After he officially took over as Yelm Community Schools superintendent on July 1, Chris Woods discussed the adventure that lies ahead in his new role.
Woods, who has worked as the chief executive officer of the Boys & Girls Clubs of Thurston County for the past four years, said his first month as superintendent has been positive.
“Really the month of July has been a lot of time here in the office learning, meeting with the staff that’s here all summer, and spending a lot of time getting to know some of our strengths and areas where we can improve,” Woods said. “Now that we’re getting into August, our principals are coming back and the rest of our staff at the district office are, too. We (started) our principal professional development at the (start of August), and August will be full of training for principals and staff.”
As he gets comfortable in a new environment, Woods said he’s thankful to have the opportunity to work in an environment that features great people. He added, throughout the interviewing process for the position, all he heard about from the interview panel and those associated with Yelm Community Schools was how great the people in Yelm are.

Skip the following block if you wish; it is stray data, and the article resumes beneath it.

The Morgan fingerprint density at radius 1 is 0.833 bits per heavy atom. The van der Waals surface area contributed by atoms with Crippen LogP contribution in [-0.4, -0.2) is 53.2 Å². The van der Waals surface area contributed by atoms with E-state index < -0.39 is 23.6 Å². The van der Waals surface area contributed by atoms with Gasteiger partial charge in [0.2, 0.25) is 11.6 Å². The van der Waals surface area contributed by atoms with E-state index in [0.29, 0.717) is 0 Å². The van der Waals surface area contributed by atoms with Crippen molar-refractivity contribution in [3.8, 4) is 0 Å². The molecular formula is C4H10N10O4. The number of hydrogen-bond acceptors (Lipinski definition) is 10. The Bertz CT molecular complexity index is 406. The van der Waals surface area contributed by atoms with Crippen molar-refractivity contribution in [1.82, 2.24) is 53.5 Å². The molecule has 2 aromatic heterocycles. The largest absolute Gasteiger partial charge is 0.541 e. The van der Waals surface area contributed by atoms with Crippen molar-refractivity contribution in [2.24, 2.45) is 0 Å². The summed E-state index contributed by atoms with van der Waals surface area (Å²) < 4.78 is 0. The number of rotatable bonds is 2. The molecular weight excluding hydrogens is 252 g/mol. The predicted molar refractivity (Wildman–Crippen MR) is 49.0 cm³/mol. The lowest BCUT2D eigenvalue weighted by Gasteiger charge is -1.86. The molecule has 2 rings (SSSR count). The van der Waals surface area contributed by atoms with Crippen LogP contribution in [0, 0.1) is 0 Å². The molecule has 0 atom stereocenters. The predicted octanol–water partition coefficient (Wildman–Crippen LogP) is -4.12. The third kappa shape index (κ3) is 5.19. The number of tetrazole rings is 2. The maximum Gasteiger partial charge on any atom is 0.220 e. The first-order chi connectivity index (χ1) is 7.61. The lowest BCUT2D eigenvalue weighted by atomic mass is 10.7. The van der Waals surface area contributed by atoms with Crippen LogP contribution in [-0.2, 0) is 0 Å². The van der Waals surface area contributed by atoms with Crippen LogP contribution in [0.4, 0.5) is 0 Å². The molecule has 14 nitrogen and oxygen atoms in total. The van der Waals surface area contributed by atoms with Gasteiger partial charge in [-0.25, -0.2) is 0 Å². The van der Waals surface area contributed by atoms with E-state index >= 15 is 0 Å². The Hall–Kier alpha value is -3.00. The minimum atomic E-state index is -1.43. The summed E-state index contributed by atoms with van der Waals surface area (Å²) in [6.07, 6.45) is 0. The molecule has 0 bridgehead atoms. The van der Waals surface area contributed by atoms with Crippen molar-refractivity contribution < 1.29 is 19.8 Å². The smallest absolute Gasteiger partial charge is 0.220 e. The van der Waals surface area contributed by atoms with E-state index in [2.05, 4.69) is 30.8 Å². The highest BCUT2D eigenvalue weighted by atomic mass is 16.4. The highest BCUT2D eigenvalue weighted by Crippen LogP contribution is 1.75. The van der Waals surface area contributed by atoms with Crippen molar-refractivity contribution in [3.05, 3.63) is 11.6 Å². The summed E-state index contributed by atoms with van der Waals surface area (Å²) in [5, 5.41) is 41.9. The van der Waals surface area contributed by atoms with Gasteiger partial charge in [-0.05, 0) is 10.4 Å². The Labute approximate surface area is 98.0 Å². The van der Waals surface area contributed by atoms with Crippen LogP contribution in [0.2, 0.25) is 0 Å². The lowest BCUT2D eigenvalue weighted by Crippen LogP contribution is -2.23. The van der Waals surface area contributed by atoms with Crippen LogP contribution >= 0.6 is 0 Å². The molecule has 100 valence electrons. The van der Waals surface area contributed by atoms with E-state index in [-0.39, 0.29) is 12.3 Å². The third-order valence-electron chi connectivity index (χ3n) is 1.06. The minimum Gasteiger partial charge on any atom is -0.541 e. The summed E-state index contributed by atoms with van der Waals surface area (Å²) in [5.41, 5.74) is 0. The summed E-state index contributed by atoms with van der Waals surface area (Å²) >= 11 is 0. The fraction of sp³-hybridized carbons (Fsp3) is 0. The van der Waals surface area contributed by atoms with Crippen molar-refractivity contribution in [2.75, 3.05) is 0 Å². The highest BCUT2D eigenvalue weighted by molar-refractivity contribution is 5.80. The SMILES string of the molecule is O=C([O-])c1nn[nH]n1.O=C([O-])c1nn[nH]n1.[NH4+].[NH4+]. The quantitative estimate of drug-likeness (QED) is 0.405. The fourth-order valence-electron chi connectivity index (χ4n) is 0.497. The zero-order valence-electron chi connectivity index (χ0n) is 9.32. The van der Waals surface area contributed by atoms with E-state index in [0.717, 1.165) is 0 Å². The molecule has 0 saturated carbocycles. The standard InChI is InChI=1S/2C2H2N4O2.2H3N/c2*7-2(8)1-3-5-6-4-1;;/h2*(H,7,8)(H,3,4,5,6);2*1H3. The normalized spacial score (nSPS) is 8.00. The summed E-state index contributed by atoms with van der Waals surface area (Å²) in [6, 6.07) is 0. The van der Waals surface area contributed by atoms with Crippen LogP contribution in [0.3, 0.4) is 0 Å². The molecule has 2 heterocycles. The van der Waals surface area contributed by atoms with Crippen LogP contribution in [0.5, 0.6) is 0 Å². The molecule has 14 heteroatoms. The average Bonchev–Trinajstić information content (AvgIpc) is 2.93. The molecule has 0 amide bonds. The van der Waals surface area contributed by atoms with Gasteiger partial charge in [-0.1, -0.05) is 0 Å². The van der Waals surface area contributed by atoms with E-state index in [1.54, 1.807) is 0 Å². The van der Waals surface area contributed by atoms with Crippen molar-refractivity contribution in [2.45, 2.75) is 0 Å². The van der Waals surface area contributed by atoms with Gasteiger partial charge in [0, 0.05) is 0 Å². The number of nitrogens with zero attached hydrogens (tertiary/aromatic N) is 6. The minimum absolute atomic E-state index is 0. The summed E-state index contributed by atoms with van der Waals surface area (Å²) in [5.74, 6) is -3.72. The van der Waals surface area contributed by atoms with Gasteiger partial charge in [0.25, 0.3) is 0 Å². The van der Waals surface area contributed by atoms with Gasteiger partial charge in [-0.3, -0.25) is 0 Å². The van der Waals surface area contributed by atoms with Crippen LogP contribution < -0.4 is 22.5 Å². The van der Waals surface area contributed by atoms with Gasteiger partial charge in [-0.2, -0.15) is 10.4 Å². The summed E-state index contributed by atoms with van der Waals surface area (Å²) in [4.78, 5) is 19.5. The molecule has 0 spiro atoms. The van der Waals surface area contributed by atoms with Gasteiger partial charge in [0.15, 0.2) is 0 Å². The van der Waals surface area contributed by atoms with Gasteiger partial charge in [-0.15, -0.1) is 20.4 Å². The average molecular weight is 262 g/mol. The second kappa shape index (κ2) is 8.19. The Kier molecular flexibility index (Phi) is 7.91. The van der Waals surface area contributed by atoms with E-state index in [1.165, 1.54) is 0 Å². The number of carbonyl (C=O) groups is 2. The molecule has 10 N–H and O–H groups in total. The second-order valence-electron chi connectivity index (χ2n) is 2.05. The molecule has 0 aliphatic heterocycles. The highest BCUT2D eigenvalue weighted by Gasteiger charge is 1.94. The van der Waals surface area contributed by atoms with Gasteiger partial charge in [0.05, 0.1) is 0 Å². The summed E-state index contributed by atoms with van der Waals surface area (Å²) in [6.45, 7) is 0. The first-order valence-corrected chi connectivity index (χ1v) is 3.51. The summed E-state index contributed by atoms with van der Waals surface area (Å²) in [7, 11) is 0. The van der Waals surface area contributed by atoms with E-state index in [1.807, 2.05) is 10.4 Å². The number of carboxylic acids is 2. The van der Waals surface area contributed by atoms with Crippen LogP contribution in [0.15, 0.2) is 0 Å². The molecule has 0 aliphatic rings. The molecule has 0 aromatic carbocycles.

“That was confirmed when I met with each one of the principals and asked what was going well, what challenges they face and how I can support them as a superintendent,” Woods said. “One of the things they each pointed out that’s going well was the people. Time and time again, I’ve heard about how great the people in the community are. The most important thing in my career is that I’ve only been successful because of the people I’ve been surrounded by. I’ve worked with some fantastic teams and some very talented people, and that’s no different here. That will be one of the biggest reasons I’ll be successful here, is because of the people.”
Woods added that as he dives into his superintendent role, the community will begin to see that he’s collaborative and open to input from others.
“People will also learn that I have an open door,” Woods said. “If there’s a concern, any questions or people just wanting conversation, I’m more than happy to meet people here or go to them. The only way we can get better is by listening and learning.”